A December 21st report from Source Research offers some thoughts on the biggest economic surprises of 2014, including a discussion of probable, possible and totally unpredictable events.Source analysts Paul Jackson and András Vig discuss the importance of prediction in investing, and exhort investors to consider their biases when making predictions about the likelihood or unlikelihood of events.
They note: “We can’t do anything about the total surprises but we can think more carefully about the probabilities we assign to seemingly unlikely events. The quiet period over the holidays could be a good time to revisit our assumptions.”
Biggest Surprises of 2014 – Predictable “surprises”
One point Jackson and Vig emphasize in their report is that some “surprises” are really quite predictable. This, of course, in many cases sets up for an excellent investment opportunity. Of course, “predictable surprises” don’t always come to be or they wouldn’t be surprising at all.
They say that many of the events of 2014 were “foreseeable and widely predicted”, including the U.S. Fed taper and the resultant strength in the dollar; the strong performance of peripheral bond markets in the Eurozone; the election of Modi in India and related outperformance of Indian assets; Scotland remaining a part of the UK and most commodities continuing to weaken.
Biggest Surprises of 2014 – The thorny problem of consensus
The authors of the Source report also highlight that the best strategy for making money in investments is to be out of consensus. They point out that if you are right the payoffs are big, but if you are wrong the pain is generally limited. The other side of the coin is that following correct consensus views typically offers minimal upside, and incorrect consensus views can be very expensive. This means the real problem at hand is determining what is consensus and what is not.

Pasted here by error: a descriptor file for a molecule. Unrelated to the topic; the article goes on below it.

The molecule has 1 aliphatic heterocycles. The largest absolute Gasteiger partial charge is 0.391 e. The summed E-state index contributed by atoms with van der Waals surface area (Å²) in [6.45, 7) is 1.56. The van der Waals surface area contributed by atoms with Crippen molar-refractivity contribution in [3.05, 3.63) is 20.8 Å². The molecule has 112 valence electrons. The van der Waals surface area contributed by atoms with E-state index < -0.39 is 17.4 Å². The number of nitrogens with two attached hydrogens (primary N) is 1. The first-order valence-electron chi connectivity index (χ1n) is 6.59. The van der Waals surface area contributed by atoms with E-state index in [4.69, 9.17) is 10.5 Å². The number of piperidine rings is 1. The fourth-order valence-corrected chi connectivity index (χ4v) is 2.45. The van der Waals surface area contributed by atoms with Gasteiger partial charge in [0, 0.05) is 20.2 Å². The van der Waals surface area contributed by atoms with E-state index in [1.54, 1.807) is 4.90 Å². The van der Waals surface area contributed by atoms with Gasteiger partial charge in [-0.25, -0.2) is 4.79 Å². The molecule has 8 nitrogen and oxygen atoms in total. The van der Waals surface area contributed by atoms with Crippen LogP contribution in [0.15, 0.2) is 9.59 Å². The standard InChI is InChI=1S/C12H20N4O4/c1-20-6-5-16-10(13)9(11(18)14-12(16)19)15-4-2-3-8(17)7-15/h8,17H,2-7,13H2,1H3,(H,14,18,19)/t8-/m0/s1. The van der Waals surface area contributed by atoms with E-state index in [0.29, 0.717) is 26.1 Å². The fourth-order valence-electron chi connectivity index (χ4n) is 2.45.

The real surprises of 2014
In their report, Jackson and Vig offer a list of what they consider to be “real surprises” in 2014, ie, events that were definitely not general consensus.
1. Government bonds yields remaining so close to those of equities in many markets, particularly given bond yields began the year so low.
2. The significant and ongoing decline in U.S .10 year bond yields from 3.0% in January to 2.2% in mid-December.
3. The fact that Greece, Ireland and Spain are among Eurozone economies outgrowing Germany in the second half of the year.
4. The midboggling decline of Spanish bond yields to under those of the U.S. and the UK.
5. U.S. equities continuing to outperform those of Europe and Japan.
6.Given the strengthening dollar, the top three equity, bond and forex markets would all be in emerging countries (excepting Portuguese bonds).
7. Saudi Arabia’s willingness to let the crude oil price drop by almost 50% in less than six months.